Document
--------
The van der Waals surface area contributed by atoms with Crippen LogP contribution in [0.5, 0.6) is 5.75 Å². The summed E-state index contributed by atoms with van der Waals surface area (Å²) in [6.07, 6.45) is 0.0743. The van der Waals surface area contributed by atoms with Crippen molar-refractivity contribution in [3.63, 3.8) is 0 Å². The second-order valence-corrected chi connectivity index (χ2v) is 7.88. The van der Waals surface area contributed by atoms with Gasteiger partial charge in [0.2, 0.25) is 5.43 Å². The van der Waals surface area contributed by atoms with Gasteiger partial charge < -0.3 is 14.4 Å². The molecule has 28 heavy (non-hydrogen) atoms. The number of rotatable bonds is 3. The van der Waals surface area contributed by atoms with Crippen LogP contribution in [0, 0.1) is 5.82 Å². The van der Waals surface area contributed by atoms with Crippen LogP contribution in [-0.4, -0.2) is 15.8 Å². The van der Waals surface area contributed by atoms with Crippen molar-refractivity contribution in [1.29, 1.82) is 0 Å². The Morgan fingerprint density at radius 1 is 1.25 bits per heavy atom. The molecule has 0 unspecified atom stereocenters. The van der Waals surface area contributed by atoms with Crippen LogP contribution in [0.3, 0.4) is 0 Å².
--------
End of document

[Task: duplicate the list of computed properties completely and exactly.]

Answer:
The van der Waals surface area contributed by atoms with Crippen LogP contribution in [0.5, 0.6) is 5.75 Å². The summed E-state index contributed by atoms with van der Waals surface area (Å²) in [6.07, 6.45) is 0.0743. The van der Waals surface area contributed by atoms with Crippen molar-refractivity contribution in [3.63, 3.8) is 0 Å². The second-order valence-corrected chi connectivity index (χ2v) is 7.88. The van der Waals surface area contributed by atoms with Gasteiger partial charge in [0.2, 0.25) is 5.43 Å². The van der Waals surface area contributed by atoms with Gasteiger partial charge < -0.3 is 14.4 Å². The molecule has 28 heavy (non-hydrogen) atoms. The number of rotatable bonds is 3. The van der Waals surface area contributed by atoms with Crippen LogP contribution in [0, 0.1) is 5.82 Å². The van der Waals surface area contributed by atoms with Crippen LogP contribution in [-0.4, -0.2) is 15.8 Å². The van der Waals surface area contributed by atoms with Crippen molar-refractivity contribution in [1.29, 1.82) is 0 Å². The Morgan fingerprint density at radius 1 is 1.25 bits per heavy atom. The molecule has 0 unspecified atom stereocenters. The van der Waals surface area contributed by atoms with Crippen LogP contribution in [0.3, 0.4) is 0 Å².